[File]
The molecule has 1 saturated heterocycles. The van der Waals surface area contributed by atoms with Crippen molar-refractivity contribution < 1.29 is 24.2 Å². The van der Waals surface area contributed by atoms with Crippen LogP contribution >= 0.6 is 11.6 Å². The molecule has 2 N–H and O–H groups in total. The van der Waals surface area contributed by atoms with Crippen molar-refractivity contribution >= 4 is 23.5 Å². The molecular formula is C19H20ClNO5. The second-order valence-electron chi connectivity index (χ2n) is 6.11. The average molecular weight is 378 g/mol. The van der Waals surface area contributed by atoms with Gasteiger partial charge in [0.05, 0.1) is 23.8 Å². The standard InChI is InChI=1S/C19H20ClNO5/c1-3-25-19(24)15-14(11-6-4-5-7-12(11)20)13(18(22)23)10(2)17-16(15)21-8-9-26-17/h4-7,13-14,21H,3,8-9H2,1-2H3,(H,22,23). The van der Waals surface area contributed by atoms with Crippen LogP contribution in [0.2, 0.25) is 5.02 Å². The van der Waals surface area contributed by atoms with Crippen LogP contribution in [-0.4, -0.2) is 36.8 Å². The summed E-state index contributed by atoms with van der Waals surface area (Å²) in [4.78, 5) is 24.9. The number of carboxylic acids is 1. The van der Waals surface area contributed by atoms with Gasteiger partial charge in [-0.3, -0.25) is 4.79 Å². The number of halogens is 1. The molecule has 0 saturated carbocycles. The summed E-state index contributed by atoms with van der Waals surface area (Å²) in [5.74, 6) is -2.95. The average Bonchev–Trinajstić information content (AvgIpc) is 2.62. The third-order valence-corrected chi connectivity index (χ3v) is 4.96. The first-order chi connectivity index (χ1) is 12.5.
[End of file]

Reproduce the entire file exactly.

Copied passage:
The molecule has 1 saturated heterocycles. The van der Waals surface area contributed by atoms with Crippen molar-refractivity contribution < 1.29 is 24.2 Å². The van der Waals surface area contributed by atoms with Crippen LogP contribution >= 0.6 is 11.6 Å². The molecule has 2 N–H and O–H groups in total. The van der Waals surface area contributed by atoms with Crippen molar-refractivity contribution >= 4 is 23.5 Å². The molecular formula is C19H20ClNO5. The second-order valence-electron chi connectivity index (χ2n) is 6.11. The average molecular weight is 378 g/mol. The van der Waals surface area contributed by atoms with Gasteiger partial charge in [0.05, 0.1) is 23.8 Å². The standard InChI is InChI=1S/C19H20ClNO5/c1-3-25-19(24)15-14(11-6-4-5-7-12(11)20)13(18(22)23)10(2)17-16(15)21-8-9-26-17/h4-7,13-14,21H,3,8-9H2,1-2H3,(H,22,23). The van der Waals surface area contributed by atoms with Crippen LogP contribution in [0.2, 0.25) is 5.02 Å². The van der Waals surface area contributed by atoms with Crippen LogP contribution in [-0.4, -0.2) is 36.8 Å². The summed E-state index contributed by atoms with van der Waals surface area (Å²) in [4.78, 5) is 24.9. The number of carboxylic acids is 1. The van der Waals surface area contributed by atoms with Gasteiger partial charge in [-0.3, -0.25) is 4.79 Å². The number of halogens is 1. The molecule has 0 saturated carbocycles. The summed E-state index contributed by atoms with van der Waals surface area (Å²) in [5.74, 6) is -2.95. The average Bonchev–Trinajstić information content (AvgIpc) is 2.62. The third-order valence-corrected chi connectivity index (χ3v) is 4.96. The first-order chi connectivity index (χ1) is 12.5.